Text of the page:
Rachel is Jacob's second wife, but his first choice. She gets to bask in the sunshine of being the favorite wife, so much so that God feels sorry for her sister, Leah, and gives her sons (29:30-31). Leah becomes a real baby-making machine while Rachel endures the cultural stigma of being childless. Ouch.
Enter the green-eyed monster.
Rachel, terribly jealous, throws a temper-tantrum, saying, "Give me children, or I shall die!" (30:1 NRSV). Kind of extreme, but when that doesn't solve her problems (surprise!), she asks her husband to take her handmaiden as his third wife (30:4). The catch? Any kiddos the maid has count on Rachel's tally sheet (30:6-8).
Her plan works and her maid gets pregnant. This sets off a tit-for-tat contest with Leah, who sends her maid into Jacob's tent, chalking up wife number four for the stud (30:9). Rachel might be able to fool a distant observer, but she's not really satisfied with this surrogate mother arrangement. She even goes so far as to sell a night with their husband to her sister, Leah, in exchange for an aphrodisiac plant called a mandrake thought to stimulate conception (30:14-16).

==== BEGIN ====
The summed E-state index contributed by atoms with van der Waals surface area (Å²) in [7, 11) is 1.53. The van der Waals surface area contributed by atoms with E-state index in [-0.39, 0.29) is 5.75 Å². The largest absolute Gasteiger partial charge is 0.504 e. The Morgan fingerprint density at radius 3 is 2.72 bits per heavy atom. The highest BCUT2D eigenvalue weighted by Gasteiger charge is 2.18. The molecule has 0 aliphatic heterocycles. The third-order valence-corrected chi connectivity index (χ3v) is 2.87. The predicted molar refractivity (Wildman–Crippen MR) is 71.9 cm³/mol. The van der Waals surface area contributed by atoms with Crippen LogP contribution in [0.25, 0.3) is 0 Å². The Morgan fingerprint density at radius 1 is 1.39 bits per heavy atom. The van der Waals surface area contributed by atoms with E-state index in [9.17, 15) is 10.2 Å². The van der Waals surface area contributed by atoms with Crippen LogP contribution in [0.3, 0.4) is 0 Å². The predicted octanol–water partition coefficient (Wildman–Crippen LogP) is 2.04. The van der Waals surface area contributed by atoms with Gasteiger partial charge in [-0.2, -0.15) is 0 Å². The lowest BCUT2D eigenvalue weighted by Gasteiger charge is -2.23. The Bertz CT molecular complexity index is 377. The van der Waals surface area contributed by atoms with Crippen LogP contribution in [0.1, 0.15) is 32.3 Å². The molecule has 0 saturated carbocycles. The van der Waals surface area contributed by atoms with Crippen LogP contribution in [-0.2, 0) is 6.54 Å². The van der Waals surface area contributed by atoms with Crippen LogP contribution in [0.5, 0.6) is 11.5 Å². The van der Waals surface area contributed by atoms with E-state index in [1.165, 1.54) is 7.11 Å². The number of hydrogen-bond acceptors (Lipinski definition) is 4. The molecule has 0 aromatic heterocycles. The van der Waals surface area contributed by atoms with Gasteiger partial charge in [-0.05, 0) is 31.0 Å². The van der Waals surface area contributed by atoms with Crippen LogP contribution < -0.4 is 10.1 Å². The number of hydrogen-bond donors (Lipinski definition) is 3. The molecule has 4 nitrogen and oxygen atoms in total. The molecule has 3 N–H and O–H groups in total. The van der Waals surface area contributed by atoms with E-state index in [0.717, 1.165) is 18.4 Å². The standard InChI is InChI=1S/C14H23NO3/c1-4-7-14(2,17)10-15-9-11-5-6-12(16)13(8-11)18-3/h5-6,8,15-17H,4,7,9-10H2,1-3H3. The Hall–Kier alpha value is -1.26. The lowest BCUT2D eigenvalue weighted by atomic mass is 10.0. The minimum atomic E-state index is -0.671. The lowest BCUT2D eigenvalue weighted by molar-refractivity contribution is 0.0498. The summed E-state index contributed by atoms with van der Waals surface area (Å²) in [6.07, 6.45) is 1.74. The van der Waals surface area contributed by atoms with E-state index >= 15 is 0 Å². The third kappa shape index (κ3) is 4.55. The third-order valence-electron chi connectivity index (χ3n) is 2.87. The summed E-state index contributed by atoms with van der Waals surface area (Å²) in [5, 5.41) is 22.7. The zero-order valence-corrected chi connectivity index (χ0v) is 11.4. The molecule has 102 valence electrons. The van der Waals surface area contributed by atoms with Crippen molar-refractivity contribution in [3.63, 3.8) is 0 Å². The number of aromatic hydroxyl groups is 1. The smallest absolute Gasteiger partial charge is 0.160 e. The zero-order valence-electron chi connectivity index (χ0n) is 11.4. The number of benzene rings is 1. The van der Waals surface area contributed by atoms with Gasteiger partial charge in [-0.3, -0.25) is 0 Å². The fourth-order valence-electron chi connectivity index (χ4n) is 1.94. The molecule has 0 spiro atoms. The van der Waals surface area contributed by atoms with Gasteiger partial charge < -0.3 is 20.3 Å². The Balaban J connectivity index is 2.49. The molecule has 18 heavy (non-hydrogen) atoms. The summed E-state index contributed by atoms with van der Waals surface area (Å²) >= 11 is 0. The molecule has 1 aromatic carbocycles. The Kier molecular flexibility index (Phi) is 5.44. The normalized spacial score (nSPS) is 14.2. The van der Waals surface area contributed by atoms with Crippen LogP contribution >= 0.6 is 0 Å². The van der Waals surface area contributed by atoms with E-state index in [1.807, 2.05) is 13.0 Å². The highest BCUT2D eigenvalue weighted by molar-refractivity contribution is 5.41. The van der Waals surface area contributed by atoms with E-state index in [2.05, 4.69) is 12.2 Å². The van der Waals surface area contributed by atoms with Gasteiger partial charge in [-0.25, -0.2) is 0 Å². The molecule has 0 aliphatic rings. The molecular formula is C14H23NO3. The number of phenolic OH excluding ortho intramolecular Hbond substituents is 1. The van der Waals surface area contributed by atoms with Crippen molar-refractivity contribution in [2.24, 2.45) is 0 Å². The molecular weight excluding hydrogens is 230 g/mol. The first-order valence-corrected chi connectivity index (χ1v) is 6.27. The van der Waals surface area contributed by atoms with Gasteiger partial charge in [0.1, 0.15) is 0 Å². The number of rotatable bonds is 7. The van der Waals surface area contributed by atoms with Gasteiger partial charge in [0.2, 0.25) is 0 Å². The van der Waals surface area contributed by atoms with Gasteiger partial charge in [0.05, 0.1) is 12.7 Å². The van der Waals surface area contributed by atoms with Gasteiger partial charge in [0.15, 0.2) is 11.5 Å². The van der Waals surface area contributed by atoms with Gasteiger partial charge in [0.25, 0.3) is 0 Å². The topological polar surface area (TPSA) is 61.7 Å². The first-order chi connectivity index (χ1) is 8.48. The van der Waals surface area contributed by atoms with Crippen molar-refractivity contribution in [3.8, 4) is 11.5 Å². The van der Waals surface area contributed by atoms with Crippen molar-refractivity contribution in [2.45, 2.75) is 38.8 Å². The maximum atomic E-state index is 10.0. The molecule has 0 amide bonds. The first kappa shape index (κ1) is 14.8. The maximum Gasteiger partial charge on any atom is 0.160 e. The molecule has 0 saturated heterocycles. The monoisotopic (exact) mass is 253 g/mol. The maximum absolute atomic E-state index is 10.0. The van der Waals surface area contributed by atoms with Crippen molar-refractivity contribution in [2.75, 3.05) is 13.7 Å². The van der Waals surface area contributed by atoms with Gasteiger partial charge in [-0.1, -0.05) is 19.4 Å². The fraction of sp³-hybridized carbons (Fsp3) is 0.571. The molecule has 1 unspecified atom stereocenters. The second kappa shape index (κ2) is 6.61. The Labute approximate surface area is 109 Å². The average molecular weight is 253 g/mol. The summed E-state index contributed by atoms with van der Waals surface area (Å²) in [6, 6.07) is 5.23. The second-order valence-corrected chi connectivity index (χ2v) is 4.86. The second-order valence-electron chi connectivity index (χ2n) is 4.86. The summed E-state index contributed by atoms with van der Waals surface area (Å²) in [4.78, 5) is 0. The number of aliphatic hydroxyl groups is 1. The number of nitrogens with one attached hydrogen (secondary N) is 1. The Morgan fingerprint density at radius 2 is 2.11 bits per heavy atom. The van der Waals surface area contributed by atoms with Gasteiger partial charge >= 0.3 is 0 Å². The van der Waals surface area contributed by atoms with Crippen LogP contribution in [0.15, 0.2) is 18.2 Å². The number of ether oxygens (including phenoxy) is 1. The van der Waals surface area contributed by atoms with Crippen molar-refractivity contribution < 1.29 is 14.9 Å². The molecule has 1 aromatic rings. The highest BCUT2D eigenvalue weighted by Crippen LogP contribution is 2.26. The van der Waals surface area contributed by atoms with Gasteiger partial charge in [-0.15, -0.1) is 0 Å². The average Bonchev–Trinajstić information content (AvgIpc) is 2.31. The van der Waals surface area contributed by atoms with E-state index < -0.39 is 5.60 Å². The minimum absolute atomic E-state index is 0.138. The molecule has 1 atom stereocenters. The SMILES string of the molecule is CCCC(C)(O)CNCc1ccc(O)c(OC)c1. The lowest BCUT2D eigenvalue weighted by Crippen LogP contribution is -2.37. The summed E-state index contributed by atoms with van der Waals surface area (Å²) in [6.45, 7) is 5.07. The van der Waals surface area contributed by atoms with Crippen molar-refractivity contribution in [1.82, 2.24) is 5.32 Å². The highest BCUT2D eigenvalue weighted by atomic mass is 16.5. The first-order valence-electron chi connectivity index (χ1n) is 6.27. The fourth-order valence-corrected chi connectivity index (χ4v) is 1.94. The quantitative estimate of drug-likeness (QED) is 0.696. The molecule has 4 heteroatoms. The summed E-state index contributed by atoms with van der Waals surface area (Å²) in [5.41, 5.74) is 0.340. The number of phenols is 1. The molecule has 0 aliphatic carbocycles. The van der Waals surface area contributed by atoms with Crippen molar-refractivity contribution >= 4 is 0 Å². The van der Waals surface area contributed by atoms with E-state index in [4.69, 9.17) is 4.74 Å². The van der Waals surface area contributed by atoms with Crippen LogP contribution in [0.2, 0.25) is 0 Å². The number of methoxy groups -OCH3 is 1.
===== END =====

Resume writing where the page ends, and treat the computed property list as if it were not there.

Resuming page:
Whew—things are getting crazy in the soap opera we call Genesis.
Finally, not because of meltdowns or manipulation, but because the deity takes pity on her (30:22), Rachel bears a son, Joseph, who becomes daddy's golden child and gets the best clothes to boot (37:3). Later, Rachel gives birth once more, to Benjamin, while they're migrating to Jacob's homeland. Rachel gets the sons she's always wanted, but in a sad twist on her earlier threat that she'll die if she can't conceive, childbirth takes her life (35:16-18).
True to the rest of the soap opera, Rachel also inherits the family gene for conniving.
When they're on their way out of Dodge, leaving her father's land to travel to her husband's, Rachel's fingers get a bit sticky with the household gods in her dad's tent (31:19). And when Laban discovers the missing loot and comes looking, she uses the oldest trick in the book not to get caught. The idols stuffed neatly in the saddle bags under her first class seat on the camel, she tells papa she can't come down because it's her time of the month (31:33-35).
We couldn't make this stuff up if we tried.
Bottom line: this might be a patriarchal society, but women like Rachel fend for themselves and take matters into their own hands. And hey, they even win God's favor. Fancy that.